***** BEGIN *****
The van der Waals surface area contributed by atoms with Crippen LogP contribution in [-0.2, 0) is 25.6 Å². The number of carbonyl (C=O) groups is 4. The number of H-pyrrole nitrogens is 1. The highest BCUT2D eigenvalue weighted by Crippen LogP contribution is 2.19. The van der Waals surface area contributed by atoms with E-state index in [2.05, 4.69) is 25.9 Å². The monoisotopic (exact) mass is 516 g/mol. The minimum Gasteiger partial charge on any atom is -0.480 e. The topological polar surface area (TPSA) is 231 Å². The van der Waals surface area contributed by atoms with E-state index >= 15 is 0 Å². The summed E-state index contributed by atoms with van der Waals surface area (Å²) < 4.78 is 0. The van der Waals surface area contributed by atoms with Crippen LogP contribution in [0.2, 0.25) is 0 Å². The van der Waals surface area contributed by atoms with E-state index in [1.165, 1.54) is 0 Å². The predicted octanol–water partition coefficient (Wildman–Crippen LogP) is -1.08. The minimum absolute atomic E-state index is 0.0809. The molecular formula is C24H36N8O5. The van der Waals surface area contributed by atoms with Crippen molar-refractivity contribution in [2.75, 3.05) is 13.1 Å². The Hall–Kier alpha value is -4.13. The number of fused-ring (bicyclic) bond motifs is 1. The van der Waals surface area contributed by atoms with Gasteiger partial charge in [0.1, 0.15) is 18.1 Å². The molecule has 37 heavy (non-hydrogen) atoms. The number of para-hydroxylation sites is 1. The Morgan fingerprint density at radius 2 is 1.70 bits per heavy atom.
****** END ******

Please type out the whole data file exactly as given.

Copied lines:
The van der Waals surface area contributed by atoms with Crippen LogP contribution in [-0.2, 0) is 25.6 Å². The number of carbonyl (C=O) groups is 4. The number of H-pyrrole nitrogens is 1. The highest BCUT2D eigenvalue weighted by Crippen LogP contribution is 2.19. The van der Waals surface area contributed by atoms with E-state index in [2.05, 4.69) is 25.9 Å². The monoisotopic (exact) mass is 516 g/mol. The minimum Gasteiger partial charge on any atom is -0.480 e. The topological polar surface area (TPSA) is 231 Å². The van der Waals surface area contributed by atoms with E-state index >= 15 is 0 Å². The summed E-state index contributed by atoms with van der Waals surface area (Å²) < 4.78 is 0. The van der Waals surface area contributed by atoms with Crippen LogP contribution in [0.2, 0.25) is 0 Å². The van der Waals surface area contributed by atoms with E-state index in [1.165, 1.54) is 0 Å². The predicted octanol–water partition coefficient (Wildman–Crippen LogP) is -1.08. The minimum absolute atomic E-state index is 0.0809. The molecular formula is C24H36N8O5. The van der Waals surface area contributed by atoms with Crippen molar-refractivity contribution in [2.75, 3.05) is 13.1 Å². The Hall–Kier alpha value is -4.13. The number of fused-ring (bicyclic) bond motifs is 1. The van der Waals surface area contributed by atoms with Gasteiger partial charge in [0.1, 0.15) is 18.1 Å². The molecule has 37 heavy (non-hydrogen) atoms. The number of para-hydroxylation sites is 1. The Morgan fingerprint density at radius 2 is 1.70 bits per heavy atom.